The 13th pattern in Miss Lambert’s 1843 knitting manual, My Knitting Book (First Series) is for an Opera Cap. At first, I considered skipping this pattern. I don’t imagine that I would ever have any use for an 1843 Opera Cap; however, as it always does, curiosity got the best of me, and I decided to give it a try. Now, I’m not sure about you but I certainly have never come across the term “opera cap” before, so I decided to see what I could learn before casting on this project.
I was quite excited to find this image of the finished object from Miss Lambert’s 1842 Handbook of Needlework. It is always a pleasant surprise and a treat to discover a picture to accompany the pattern that I am working on as part of my MKB Project:
Now that I knew what my finished object will look like, I wondered, what was the purpose of an opera cap? Was it a practical or decorative accessory, or both? Unfortunately, I was not able to find much online about the use of opera caps – although there is a lot of information about the evolution of the opera hat for men. I found patterns for knitted, crocheted and netted opera caps with varying levels of ornateness from the 1840s and 1850s, so these were clearly a popular item to knit and wear at the time.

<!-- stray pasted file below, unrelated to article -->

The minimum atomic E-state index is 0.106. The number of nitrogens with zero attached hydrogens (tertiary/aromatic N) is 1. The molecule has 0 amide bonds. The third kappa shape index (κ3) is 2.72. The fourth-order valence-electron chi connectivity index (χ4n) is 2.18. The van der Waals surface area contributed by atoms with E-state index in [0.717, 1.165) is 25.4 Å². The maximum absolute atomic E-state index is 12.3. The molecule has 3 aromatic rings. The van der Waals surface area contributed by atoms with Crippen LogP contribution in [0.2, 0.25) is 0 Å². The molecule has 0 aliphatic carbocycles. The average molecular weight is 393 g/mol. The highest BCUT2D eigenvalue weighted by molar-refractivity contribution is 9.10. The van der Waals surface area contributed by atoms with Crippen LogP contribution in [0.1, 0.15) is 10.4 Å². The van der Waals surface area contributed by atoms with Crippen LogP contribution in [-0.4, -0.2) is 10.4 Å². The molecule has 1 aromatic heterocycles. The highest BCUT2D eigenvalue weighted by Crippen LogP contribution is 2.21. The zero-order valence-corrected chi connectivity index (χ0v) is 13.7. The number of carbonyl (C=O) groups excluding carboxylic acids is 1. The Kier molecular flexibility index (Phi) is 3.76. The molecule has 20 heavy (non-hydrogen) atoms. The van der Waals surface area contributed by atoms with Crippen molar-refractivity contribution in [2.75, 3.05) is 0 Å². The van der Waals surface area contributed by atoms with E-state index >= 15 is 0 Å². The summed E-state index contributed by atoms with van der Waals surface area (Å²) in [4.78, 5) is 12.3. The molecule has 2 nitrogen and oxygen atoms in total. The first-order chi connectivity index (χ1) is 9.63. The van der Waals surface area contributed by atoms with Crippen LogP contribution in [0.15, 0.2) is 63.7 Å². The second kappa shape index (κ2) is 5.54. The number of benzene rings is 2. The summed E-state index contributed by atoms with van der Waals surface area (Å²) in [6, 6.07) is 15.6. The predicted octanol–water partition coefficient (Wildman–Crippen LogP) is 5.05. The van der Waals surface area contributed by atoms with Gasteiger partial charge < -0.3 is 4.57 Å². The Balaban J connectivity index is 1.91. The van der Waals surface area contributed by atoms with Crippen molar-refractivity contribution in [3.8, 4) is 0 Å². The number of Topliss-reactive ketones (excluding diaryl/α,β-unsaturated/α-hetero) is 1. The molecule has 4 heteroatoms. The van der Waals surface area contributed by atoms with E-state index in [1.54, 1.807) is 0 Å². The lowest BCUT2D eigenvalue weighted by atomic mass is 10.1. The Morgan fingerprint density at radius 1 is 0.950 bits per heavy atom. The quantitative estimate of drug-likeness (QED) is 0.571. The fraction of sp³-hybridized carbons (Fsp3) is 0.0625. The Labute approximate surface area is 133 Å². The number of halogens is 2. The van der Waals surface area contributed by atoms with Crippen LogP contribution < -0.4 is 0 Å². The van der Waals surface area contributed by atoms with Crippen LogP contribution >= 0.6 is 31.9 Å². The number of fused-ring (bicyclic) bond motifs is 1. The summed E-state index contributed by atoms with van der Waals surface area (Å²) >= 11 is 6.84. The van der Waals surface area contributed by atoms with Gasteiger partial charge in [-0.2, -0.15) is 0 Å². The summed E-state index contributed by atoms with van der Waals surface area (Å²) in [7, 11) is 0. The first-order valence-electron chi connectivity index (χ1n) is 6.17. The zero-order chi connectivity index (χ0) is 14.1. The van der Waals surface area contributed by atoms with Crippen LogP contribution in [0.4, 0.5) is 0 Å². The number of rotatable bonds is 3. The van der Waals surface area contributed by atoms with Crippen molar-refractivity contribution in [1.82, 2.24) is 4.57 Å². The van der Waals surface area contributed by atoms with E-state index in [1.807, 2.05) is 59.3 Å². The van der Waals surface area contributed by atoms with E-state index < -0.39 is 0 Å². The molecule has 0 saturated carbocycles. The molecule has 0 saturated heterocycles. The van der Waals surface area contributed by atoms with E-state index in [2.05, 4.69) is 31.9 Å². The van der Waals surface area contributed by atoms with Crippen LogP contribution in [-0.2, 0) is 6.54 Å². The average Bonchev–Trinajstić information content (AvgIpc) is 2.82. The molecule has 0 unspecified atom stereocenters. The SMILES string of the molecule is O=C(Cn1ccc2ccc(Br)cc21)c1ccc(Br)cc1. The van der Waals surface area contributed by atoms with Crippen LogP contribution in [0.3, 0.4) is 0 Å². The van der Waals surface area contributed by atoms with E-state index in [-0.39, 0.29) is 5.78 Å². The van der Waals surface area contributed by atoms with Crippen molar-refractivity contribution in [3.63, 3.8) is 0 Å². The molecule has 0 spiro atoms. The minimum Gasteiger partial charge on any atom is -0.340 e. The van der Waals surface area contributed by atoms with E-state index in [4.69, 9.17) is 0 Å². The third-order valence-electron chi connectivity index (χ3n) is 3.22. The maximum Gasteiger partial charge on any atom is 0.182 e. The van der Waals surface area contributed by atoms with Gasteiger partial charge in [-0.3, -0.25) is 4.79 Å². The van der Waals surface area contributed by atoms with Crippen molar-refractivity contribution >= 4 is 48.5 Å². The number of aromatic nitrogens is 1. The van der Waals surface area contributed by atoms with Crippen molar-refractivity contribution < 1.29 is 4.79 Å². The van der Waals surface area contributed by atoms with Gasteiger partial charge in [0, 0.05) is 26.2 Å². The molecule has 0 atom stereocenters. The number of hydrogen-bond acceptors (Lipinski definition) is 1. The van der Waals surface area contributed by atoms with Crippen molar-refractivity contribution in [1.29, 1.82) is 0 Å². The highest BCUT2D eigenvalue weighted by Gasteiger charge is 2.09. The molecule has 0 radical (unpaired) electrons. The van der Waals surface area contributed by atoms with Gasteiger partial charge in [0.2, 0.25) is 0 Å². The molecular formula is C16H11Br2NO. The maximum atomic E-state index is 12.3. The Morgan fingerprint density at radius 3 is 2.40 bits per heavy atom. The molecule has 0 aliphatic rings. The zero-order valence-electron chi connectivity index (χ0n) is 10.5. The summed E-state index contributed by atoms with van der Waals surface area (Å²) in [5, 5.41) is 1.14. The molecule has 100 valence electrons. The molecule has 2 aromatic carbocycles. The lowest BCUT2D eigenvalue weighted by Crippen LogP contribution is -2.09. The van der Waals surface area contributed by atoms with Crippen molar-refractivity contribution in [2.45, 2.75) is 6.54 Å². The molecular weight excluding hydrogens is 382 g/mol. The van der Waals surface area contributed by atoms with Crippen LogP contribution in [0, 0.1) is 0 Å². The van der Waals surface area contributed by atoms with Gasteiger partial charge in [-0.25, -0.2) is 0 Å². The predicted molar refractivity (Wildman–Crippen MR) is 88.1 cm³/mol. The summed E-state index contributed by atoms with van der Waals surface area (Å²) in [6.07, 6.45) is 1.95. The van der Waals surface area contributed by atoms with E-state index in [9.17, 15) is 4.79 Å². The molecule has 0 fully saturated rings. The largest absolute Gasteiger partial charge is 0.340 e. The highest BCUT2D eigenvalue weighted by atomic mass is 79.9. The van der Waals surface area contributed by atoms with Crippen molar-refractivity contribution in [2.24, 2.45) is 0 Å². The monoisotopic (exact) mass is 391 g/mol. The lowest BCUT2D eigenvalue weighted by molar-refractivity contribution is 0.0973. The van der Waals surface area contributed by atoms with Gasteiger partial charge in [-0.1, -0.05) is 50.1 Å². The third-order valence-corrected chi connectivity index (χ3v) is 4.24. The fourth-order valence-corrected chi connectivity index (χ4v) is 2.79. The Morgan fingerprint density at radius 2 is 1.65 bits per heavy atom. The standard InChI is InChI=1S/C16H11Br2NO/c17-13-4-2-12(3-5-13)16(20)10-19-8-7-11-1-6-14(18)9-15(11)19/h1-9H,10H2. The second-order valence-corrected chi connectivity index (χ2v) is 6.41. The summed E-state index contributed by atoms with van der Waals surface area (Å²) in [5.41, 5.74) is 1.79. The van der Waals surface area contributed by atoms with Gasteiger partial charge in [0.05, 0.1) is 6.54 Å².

I suppose the idea was that you could protect your modesty by keeping your head covered when outdoors on the way to a special event and maybe keep yourself warm in the process on a cool evening? Pure speculation but it sounds reasonable to me given the Victorian sensibilities. If you know anything more about opera caps or where I can learn more about them, please let me know in the comments below.
Back to the task at hand, getting started with my opera cap. The pattern calls for No. 10 needles, double German wool or three-thread fleecy in two colours. In modern day knitting language, this is the equivalent of 4mm knitting needles and DK (double knitting) yarn. I will cast on and update you on my progress when I’m done.